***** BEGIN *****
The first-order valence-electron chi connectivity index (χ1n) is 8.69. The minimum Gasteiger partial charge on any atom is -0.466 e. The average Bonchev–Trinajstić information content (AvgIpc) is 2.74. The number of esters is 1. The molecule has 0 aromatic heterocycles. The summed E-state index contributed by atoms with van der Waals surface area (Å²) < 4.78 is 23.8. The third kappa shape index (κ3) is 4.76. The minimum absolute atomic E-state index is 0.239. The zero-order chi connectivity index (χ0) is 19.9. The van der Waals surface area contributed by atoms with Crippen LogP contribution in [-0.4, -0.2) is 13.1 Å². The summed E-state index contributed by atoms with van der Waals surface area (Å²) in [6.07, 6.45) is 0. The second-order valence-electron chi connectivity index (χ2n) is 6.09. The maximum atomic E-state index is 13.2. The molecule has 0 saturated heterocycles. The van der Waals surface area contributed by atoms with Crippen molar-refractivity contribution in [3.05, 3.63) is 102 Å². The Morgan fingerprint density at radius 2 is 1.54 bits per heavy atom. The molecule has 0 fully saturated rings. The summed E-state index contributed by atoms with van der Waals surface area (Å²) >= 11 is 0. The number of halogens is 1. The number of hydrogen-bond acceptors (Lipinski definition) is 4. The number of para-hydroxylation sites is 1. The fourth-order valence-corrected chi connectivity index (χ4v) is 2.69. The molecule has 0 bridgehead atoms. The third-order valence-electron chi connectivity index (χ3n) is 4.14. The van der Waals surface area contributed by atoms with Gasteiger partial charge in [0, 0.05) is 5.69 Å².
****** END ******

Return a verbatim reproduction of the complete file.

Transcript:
The first-order valence-electron chi connectivity index (χ1n) is 8.69. The minimum Gasteiger partial charge on any atom is -0.466 e. The average Bonchev–Trinajstić information content (AvgIpc) is 2.74. The number of esters is 1. The molecule has 0 aromatic heterocycles. The summed E-state index contributed by atoms with van der Waals surface area (Å²) < 4.78 is 23.8. The third kappa shape index (κ3) is 4.76. The minimum absolute atomic E-state index is 0.239. The zero-order chi connectivity index (χ0) is 19.9. The van der Waals surface area contributed by atoms with Crippen LogP contribution in [-0.4, -0.2) is 13.1 Å². The summed E-state index contributed by atoms with van der Waals surface area (Å²) in [6.07, 6.45) is 0. The second-order valence-electron chi connectivity index (χ2n) is 6.09. The maximum atomic E-state index is 13.2. The molecule has 0 saturated heterocycles. The van der Waals surface area contributed by atoms with Crippen molar-refractivity contribution in [3.05, 3.63) is 102 Å². The Morgan fingerprint density at radius 2 is 1.54 bits per heavy atom. The molecule has 0 fully saturated rings. The summed E-state index contributed by atoms with van der Waals surface area (Å²) >= 11 is 0. The number of halogens is 1. The number of hydrogen-bond acceptors (Lipinski definition) is 4. The number of para-hydroxylation sites is 1. The fourth-order valence-corrected chi connectivity index (χ4v) is 2.69. The molecule has 0 bridgehead atoms. The third-order valence-electron chi connectivity index (χ3n) is 4.14. The van der Waals surface area contributed by atoms with Gasteiger partial charge in [0, 0.05) is 5.69 Å².